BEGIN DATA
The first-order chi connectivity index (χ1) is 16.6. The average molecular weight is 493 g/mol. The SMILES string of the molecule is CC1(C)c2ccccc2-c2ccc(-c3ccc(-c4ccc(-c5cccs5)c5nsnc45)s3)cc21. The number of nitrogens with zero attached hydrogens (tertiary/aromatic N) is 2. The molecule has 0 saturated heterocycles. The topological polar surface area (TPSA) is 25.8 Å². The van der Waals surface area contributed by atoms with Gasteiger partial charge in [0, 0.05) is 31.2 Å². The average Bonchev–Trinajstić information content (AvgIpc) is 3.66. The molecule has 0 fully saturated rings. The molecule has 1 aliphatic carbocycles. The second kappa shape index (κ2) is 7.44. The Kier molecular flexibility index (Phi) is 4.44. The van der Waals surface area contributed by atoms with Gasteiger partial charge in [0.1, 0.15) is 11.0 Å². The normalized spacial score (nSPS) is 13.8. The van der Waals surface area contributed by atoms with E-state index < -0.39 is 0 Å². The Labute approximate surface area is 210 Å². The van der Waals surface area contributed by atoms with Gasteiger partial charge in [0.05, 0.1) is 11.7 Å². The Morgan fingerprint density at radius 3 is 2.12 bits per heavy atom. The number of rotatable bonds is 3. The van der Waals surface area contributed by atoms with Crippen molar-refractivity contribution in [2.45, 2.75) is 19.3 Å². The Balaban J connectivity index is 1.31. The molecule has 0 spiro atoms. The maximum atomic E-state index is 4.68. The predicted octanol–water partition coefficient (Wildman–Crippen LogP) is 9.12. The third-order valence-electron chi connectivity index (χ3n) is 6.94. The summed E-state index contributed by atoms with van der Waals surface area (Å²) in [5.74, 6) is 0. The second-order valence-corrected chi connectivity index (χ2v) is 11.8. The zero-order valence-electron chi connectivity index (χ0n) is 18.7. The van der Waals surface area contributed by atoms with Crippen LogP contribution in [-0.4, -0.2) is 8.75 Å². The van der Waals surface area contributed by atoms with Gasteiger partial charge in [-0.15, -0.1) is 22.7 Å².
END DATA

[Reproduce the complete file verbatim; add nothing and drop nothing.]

The first-order chi connectivity index (χ1) is 16.6. The average molecular weight is 493 g/mol. The SMILES string of the molecule is CC1(C)c2ccccc2-c2ccc(-c3ccc(-c4ccc(-c5cccs5)c5nsnc45)s3)cc21. The number of nitrogens with zero attached hydrogens (tertiary/aromatic N) is 2. The molecule has 0 saturated heterocycles. The topological polar surface area (TPSA) is 25.8 Å². The van der Waals surface area contributed by atoms with Gasteiger partial charge in [0, 0.05) is 31.2 Å². The average Bonchev–Trinajstić information content (AvgIpc) is 3.66. The molecule has 0 fully saturated rings. The molecule has 1 aliphatic carbocycles. The second kappa shape index (κ2) is 7.44. The Kier molecular flexibility index (Phi) is 4.44. The van der Waals surface area contributed by atoms with Gasteiger partial charge in [0.1, 0.15) is 11.0 Å². The normalized spacial score (nSPS) is 13.8. The van der Waals surface area contributed by atoms with E-state index < -0.39 is 0 Å². The Labute approximate surface area is 210 Å². The van der Waals surface area contributed by atoms with Gasteiger partial charge in [0.05, 0.1) is 11.7 Å². The Morgan fingerprint density at radius 3 is 2.12 bits per heavy atom. The number of rotatable bonds is 3. The van der Waals surface area contributed by atoms with Crippen molar-refractivity contribution in [2.45, 2.75) is 19.3 Å². The Balaban J connectivity index is 1.31. The molecule has 0 spiro atoms. The maximum atomic E-state index is 4.68. The predicted octanol–water partition coefficient (Wildman–Crippen LogP) is 9.12. The third-order valence-electron chi connectivity index (χ3n) is 6.94. The summed E-state index contributed by atoms with van der Waals surface area (Å²) in [5.74, 6) is 0. The second-order valence-corrected chi connectivity index (χ2v) is 11.8. The zero-order valence-electron chi connectivity index (χ0n) is 18.7. The van der Waals surface area contributed by atoms with Crippen LogP contribution in [-0.4, -0.2) is 8.75 Å². The van der Waals surface area contributed by atoms with Gasteiger partial charge in [-0.15, -0.1) is 22.7 Å².